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Rijasolo, photographer

Rijasolo, a photographer of contrasts

After he focused his camera on Madagascar, Rijasolo earned a good reputation as photojournalist. Beyond his coverages, his pictures shed a new light on the Island, creating an aspect almost hallucinatory.

Night in black and white

A woman's silhouette comes off the dark of the night under the headlight of a car. The full moon allows a glimpse on a man holding a sugar cane plant in a field. The flame of a flare reveals its handler...

Rijasolo is a photographer of contrasts, of black and white and of the night. His favourite playground? Madagascar, his home country. "Madagascar is undoubtedly one of the least enlightened place at night on Earth. Even in the centre of Antananarivo, its capital. It gives the impression that anything could happen: trouble or nice encounters."

In 2013, Rijasolo published his first photo book entitled Madagascar, nocturnes. Without any flash or varnish, he takes advantage of the natural light to enlighten scenes of everyday life or to take pictures of slums in Antananarivo and its interlope population. The effect is mesmerizing: the slow speed of Rijasolo's Leica produces images that could be qualified as impressionist. In his pictures, the nocturnal life of the Malagasy capital looks like a series of hallucinations and ghosts.

Workers come home at fast pace, bodies rub on each other on a dancefloor, hectic faces stand out in a crowd, and empty beer cans lie next to bodies beaten by alcohol. The human being is at the centre of this dazzling universe, on which Rijasolo sheds a look of lucid spectator. "I don't create scenes and I don't do any editing. My tools are the contrast, the texture of the image, the blur... Eventually, my imagination is revealed, my intimate reflexion on ‘my’ Malagasy nights."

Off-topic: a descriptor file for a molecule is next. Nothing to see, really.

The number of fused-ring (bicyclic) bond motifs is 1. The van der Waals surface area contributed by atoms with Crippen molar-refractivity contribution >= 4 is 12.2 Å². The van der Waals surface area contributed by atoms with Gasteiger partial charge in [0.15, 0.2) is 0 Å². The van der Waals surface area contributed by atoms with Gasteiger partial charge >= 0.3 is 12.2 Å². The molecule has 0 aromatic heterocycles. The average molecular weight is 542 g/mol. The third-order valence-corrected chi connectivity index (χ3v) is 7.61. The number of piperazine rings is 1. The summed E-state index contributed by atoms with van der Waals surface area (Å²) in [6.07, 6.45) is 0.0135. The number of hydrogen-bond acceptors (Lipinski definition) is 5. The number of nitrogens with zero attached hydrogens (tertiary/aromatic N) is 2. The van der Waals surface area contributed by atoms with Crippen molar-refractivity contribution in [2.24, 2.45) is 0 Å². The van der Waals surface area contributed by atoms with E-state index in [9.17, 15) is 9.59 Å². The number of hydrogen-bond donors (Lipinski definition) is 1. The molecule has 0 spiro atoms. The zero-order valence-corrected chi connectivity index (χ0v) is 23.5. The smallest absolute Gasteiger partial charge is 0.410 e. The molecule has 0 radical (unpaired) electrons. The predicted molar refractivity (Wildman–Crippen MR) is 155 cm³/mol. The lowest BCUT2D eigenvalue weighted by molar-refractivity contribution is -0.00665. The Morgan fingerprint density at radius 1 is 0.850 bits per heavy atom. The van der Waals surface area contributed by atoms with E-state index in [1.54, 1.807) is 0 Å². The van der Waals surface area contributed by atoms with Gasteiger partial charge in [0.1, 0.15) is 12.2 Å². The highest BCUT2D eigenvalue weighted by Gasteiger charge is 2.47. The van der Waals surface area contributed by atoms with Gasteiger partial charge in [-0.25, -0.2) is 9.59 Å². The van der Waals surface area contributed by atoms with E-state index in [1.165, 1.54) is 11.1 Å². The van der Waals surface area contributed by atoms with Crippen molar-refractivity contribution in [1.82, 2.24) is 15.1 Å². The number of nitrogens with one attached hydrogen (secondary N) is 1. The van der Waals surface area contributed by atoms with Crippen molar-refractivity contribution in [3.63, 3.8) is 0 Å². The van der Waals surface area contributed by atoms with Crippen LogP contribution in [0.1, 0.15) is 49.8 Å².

Between photo journalism and art pictures

Nothing seemed to predestine this autodidact to a career of photographer. First a civil servant in the French navy in Brest, he started photography as an amateur. "I've always been interested in images, and I trained alone in photography. I worked only with silver photography, in black and white, and developed my films in an improvised lab in my kitchen. It was a great time of sleepless nights in my darkroom!"

In 2005, Rijasolo's pictures draw attention and are selected for the biennial of African photography in Bamako. Things fall into place: he decides to take a professional turn and starts, at 35, a training in photo journalism in a Parisian institution. He continues by creating the group Riva Press, which quickly earns attention in the environment of documentaries. The French press welcomes Rijasolo with open arms: pictures of this autodidact can now be seen in "Libération", "Le Monde", "Jeune Afrique" or "La Croix".

A humanitarian photographer

Whether they're artistic or documentary, Rijasolo's pictures show a clear taste for poetic realism. It's no surprise that the photographer names Pierrot Men or Sebastião Salgado when he's asked about his references. He is now presented as the specialist of photo journalism on the Red Island after having waited 20 years to come back to his native country. He is now living in Antananarivo and catches the time lost by immortalising its inhabitants. After Madagascar, nocturnes, Rijasolo is preparing a new book on the local population and continues to send Malagasy pictures through French press.

 

Photo credits: © no comment® éditions/Animal pensant/Pierrot Men